Saturday, April 11, 2009

Friday

So, the kids and I ended going off to Ming 10 and had an excellent lunch. The place was packed! We've been there many times and at all hours and never have I seen such a crowd. We were placed in the furthest section away form the food. Because there was so much traffic the food was constantly being replenished and never had a chance to sit for long so everything was wonderfully fresh.

After a thoroughly delicious repast eating stoutly like trenchermen, we headed out. We stopped at the Meijer that is adjacent to the complex that Ming 10 inhabits as my good friend Brian told me that his wife Carrie had found Dreamfield pasta there. This was good news because after the local grocer by my house stopped carrying it (they replaced it with disgusting gritty stone ground whole wheat pasta) I had been reduced to mail order to keep it on hand. Dreamfield uses a unique method to encapsulate most of the carbohydrates in the pasta so out of a normal serving which contains 40 grams of carbs, only five are digested. And it looks and tastes like regular pasta. Being a diabetic, Dreamfield pasta is something that lets me enjoy pasta without my blood sugar being affected!

They did indeed have it, so I picked up a few boxes, a roll of electrical tape, some cat treats, and a pair of wire cutters. Thursday after I got home from work Scott seeing the portion of the dash from the Mustang that contains the cigarette lighter was spurred into action and wanted to install the radio I bought for his car last September! I could not find my wire cutters so a new pair was needed.

We had gotten as far as we could Thursday having removed the old radio and gotten together everything we needed for the installation of the new.

Returning home I began working on the wiring harness that would mate the new radio into the existing wiring. I had bought the radio from Crutchfield and they sell a kit that makes the radio, which was a totally different size, fit like it was custom made int he dash of the car. They also give you a wiring harness that mates with the existing one in the car and that is wired to the new hardness. This requires some time as you have to solder and then tape each connection which I did. here's a picture of my work area:


So, after about two hours work all total I had the harness made, we got everything plugged in and the adapter faceplate would not mate with the holes in the dash of his car! A quick inspection showed I had put the new radio in upside down so I turned the bracket 180 degrees, and got everything connected. We turned it on and nothing came out of the radio except static, the same symptom of the broken radio! Scott was distressed because the person we got the car from said it was a bad radio. I checked the connections int he trunk to the antenna and they were fine, so, I pulled the radio out to find the antenna connection had slipped out! We got that firmly in place and Scott, with the radio playing, carefully put all the screws back in the pieces of his dashboard he had removed.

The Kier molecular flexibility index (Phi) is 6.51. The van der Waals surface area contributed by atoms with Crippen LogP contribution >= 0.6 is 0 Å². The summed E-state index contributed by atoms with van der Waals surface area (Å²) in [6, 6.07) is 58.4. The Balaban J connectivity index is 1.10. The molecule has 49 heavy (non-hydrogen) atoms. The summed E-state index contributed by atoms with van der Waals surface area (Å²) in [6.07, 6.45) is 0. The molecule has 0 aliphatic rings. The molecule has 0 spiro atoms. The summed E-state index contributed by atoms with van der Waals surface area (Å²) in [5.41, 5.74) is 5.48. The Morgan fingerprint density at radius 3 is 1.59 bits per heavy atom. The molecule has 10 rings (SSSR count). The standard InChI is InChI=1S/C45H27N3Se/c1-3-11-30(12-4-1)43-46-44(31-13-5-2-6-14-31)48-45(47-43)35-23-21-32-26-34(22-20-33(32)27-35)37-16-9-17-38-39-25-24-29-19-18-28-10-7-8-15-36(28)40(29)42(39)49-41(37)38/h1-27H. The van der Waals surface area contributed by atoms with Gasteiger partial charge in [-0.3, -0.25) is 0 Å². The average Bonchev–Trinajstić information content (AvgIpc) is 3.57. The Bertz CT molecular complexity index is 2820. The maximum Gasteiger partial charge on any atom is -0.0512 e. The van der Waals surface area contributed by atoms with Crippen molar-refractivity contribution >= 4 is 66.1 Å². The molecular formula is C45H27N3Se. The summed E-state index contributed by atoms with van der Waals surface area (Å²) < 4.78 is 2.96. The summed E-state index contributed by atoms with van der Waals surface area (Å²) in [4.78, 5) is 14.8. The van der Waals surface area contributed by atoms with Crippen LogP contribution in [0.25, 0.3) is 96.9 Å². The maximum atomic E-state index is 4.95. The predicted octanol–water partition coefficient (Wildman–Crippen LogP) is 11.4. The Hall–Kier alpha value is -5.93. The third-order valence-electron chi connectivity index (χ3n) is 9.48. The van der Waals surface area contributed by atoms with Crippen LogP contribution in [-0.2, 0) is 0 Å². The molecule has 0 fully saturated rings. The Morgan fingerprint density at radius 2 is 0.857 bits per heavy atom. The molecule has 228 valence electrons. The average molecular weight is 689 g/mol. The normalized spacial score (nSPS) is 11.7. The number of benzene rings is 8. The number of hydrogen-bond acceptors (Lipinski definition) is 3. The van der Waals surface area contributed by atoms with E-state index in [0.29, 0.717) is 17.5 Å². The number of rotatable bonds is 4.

He headed out with his friends, and Danielle and I watched TV while snacking on some popcorn samples that had been delivered. Scott and Steve showed up a bit later and played Left 4 Dead here awhile before heading out to meet up with more friends. I dropped her off at her Mom's house around 6 PM and then Tails and I spent a very quiet evening watching TV and puttering on the computer. I retired around 1 AM.

5 comments:

David Louis Harter said...

Chris,

As you well know, a good installation kit and wiring harness make installing a replacement stereo considerably less troublesome.

I recall without much fondness the old days--prior to Crutchfield, etc.--when installations required considerable construction and inventiveness. I do not miss those times!

- David

Chris said...

David - I had so much fun I am seriously thinking of acquiring a new stereo for the Mustang now that I know how to take it's dash apart after fixing the lighter socket!

I too remember the days of which you speak, and mounting a cassette player underneath the dashboard since there was no other way to make it fit into my Buick Le Sabre! That puppy had a Wildcat V8 engine!

David Louis Harter said...

Chris,

There are some excellent systems available, and the installation kits make them relatively simple to install.

Ah, the "good old days"! YIKES!

- David

Chris said...

David - The system in the Mustang, even with the harness and dashboard kit was a lot more challenging, and a lot more fun than Scott's installation was! I am thinking perhaps a small sub-woofer would be in order!

David Louis Harter said...

Chris,

A subwoofer is always a welcome addition to an auto sound system! I highly recommend it.

- David